and this option is contained in this Bill.

The options put forward by the Colley report in relation to non- conjugal relationships
have not been included in the Civil Partnership Bill.

Law Reform Commission Report on Cohabitees 11


The Law Reform Commission (LRC) Report on Rights and Duties of Cohabitees from
2006 covered unmarried opposite and same-sex couples living together in an intimate
relationship. The LRC undertook a thorough examination of the law in relation to
cohabitants and recommended changes in areas such as succession, pensions and
domestic violence. The recommendations aimed to improve the situation of cohabitants
particularly at the end of a relationship when people are potentially vulnerable to legal
uncertainty and hardship. The Report contained a summary of recommendations in
relation to legislative change or retention of the status quo, of which the majority of the

7
This included contractual arrangements, a presumptive scheme to protect a vulnerable dependent
partner in the absence of any other formal recognition of the relationship, limited civil partnership (a
registration scheme extending a limited selection of the rights and duties available on marriage to
registered partners) and full civil partnership (a civil registration scheme extending almost all of the rights
and duties available on marriage to registered partners).
8
At Para 7.22 of the report
9
At Paragraph 7.23
10
At Paragraph 7.23.1
11
LRC CP 32-2004 http://www.lawreform.ie/files/Cohabitees%20CP%20%20April%202004.pdf

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Bills Digest – Civil Partnership Bill 2009

major recommendations have been included in this legislation. 12 Recommendations by


the LRC in relation to sucession rights and power of attorney rights for cohabitees have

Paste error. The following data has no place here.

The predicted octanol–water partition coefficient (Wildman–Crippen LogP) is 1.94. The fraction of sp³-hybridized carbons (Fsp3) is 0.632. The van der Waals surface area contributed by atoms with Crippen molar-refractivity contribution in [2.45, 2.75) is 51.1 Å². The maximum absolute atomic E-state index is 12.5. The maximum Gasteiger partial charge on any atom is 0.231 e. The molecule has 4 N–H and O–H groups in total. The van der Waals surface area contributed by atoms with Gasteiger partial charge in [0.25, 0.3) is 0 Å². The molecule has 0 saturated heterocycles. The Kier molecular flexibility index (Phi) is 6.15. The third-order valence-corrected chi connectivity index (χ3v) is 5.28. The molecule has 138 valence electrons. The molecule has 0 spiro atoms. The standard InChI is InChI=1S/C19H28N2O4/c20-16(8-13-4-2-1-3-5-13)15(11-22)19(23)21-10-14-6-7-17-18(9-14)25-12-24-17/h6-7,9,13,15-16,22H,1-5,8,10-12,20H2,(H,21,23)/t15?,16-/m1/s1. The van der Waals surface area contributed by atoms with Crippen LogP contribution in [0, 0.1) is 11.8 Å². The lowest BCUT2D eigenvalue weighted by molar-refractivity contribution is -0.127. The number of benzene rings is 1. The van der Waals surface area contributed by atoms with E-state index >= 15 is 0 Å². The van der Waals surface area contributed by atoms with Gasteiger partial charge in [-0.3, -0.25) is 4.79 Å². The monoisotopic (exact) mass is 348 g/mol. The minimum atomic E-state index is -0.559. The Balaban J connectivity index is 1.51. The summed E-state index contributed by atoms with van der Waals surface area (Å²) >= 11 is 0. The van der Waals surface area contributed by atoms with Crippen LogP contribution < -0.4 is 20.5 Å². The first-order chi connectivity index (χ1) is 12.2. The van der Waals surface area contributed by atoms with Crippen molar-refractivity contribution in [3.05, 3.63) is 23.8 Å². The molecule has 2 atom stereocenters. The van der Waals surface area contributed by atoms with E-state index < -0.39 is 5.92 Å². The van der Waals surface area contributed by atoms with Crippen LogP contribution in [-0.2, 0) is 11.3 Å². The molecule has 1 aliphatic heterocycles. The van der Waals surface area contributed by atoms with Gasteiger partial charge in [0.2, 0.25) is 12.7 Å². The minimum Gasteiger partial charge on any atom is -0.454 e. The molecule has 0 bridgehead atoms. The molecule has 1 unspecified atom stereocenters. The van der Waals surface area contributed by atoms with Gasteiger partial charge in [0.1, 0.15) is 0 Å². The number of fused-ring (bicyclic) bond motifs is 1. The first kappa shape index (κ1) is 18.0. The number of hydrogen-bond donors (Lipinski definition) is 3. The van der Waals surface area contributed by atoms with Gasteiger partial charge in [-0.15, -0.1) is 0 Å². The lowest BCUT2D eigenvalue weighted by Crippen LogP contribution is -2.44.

not been followed.

The All-Party Oireachtas Committee on the Constitution 13 focused on constitutional


provisions relating to the family in its tenth progress report in 2006.It recommended the
retention of the current constitutional definition of the family; but the addition of a
legislative provision for heterosexual couples in the form of a presumptive scheme or
registration scheme (similar to that contained in the Bill); and legislative provision for
same-sex couples.

The Irish Council for Civil Liberties 14 undertook a major research project in 2006
entitled ‘Equality for All Families,’ with the objectives of reviewing the current status
of unmarried couples and other family groupings under Irish law and policy, highlighting
breaches of international human rights standards and developments in other
jurisdictions. The report also made a series of recommendations on constitutional and
legislative reform designed to ensure legal recognition of and enhanced state support
for various interpersonal relationships.

The Equality Authority’s 2001 report Partnership Rights Of Same Sex Couples 15
was an audit of the situation in relation to the care of children, access to workplace
benefits, ownership of property, taxation, social welfare, protection around domestic
violence, emergency health care situations and immigration and access to work
permits. The audit highlighted the need for action in this area but did not make specific
recommendations.

Public Attitudes towards Legal Recognition for Same-Sex Relationships:


A number of research projects have been carried out by NGOs and national
newspapers to gauge levels of public support for the legal recognition of same sex
relationships. 16

12
There are also ther small differences between the LRC and Bill, for example with the LRC
recommending that applications for property adjustment orders have a one year time